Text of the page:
With a slew of announcements surrounding its Windows Azure ecosystem on Tuesday, Microsoft has more clearly defined its cloud computing positioning. And that position is: Manage the bejeezus out of everything in the enterprise.
Microsoft's crack PR team may not have put it quite that way, but the focus of today's announcements, kicked off with a press webcast this morning, brought Microsoft's goals with its cloud offerings into sharp relief.
System Center 2012 Service Pack 1
The centerpiece of the announcements is the general availability of System Center 2012 Service Pack 1, which can now work with Windows Server 2012 to manage cloud apps and resources wherever those apps happen to be running. That means a datacenter, a hosted service provider's datacenter or out on Windows Azure, Microsoft's answer to Amazon Web Services and OpenStack-based cloud-hosting services.
The capability to shift virtual server instances to different locations using what Microsoft calls a "single pane of glass" is intriguing, and gets Microsoft into a place it really needs to be: a provider of cloud management services that starts to rival the capabilities of competing cloud/infrastructure providers.
This kind of management is available already for other cloud ecosystems, but typically customers have to use multiple vendors working with whatever cloud provider they favor. There are third-party vendors in the Azure space, too, but if anything was made clear today in today's press event, it's Microsoft's keen desire to provide a end-to-end solution for a customer's cloud solutions.
That won't come as any surprise, of course, but what might surprise enterprise CIOs is that if these services work as advertised, they would be a attractive tool for any company moving towards cloud computing and hesitant to work with multiple vendors and heterogeneous platforms.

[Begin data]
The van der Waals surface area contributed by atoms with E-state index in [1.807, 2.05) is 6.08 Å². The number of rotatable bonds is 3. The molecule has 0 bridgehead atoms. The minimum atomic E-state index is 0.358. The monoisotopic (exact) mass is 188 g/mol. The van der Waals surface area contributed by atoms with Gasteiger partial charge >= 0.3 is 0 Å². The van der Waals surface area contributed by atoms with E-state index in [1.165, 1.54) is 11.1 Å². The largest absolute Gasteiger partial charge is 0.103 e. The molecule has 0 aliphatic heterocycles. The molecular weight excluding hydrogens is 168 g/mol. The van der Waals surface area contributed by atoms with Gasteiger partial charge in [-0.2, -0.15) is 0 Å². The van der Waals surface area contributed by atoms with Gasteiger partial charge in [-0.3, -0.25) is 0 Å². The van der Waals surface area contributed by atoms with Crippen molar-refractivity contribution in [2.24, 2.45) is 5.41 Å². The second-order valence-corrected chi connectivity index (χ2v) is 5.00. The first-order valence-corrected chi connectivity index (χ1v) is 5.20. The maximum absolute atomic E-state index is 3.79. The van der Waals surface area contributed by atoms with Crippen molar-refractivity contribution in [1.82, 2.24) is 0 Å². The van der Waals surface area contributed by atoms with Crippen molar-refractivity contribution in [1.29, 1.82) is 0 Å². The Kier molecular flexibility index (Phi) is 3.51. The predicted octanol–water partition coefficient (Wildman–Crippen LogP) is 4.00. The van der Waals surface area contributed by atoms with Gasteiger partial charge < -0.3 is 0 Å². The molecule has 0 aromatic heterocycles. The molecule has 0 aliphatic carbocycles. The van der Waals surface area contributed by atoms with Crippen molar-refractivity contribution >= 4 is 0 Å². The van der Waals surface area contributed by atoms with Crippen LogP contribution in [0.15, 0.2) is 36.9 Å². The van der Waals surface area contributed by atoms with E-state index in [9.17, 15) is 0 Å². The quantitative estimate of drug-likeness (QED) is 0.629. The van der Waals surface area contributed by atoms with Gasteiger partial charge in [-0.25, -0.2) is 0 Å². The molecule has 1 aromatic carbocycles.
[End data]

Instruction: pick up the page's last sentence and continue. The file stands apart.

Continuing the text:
Happy, Homogenous Days Are Here Again?
Microsoft is betting big on the fact that in the days before Linux and, well, Windows, many IT managers preferred homogeneous shops. Recall the days of UNIX servers and dumb terminals. Sure, you put all your eggs into fewer (or one) vendors' baskets, but you sure had less service and support headaches.
Microsoft is hoping those happy, homogeneous days are here again, betting that IT administrators who recognize the value of cloud and elastic computing will also want to keep things managed by a single set of vendor tools.
Redmond is so sure about this angle of attack in the enterprise and cloud marketplace, it's doubling down on centralized management with another general release: the latest version of Windows Intune, a cloud and device management tool that, with Service Center, enables deep management of Windows-based devices, as well as management of Android and iOS devices.
By folding the single-pane approach into Bring-Your-Own-Device (BYOD) management, Microsoft is declaring that if you want one-stop-shopping for enterprise management, you'd better check out its product line.
It's not a bad bet - if the price is right and the services are indeed worthy. Microsoft has traditionally eschewed notions like keeping prices in check, but with a highly crowded cloud marketplace, it's unlikely it wouldn't at least try to remain competitive on prices. The only thing left will be how the tools function, and time will have to tell there.
The rest of the cloud marketplace has become a smorgasbord of services and tools, many of them very good, but also scattered across multiple vendors. While some IT vendors will prefer stitching together tools for the optimum solution, there will always be a market for end-to-end stacks like Microsoft announced today.
It's an alternative to which the rest of the cloud-computing ecosystem had better pay attention.
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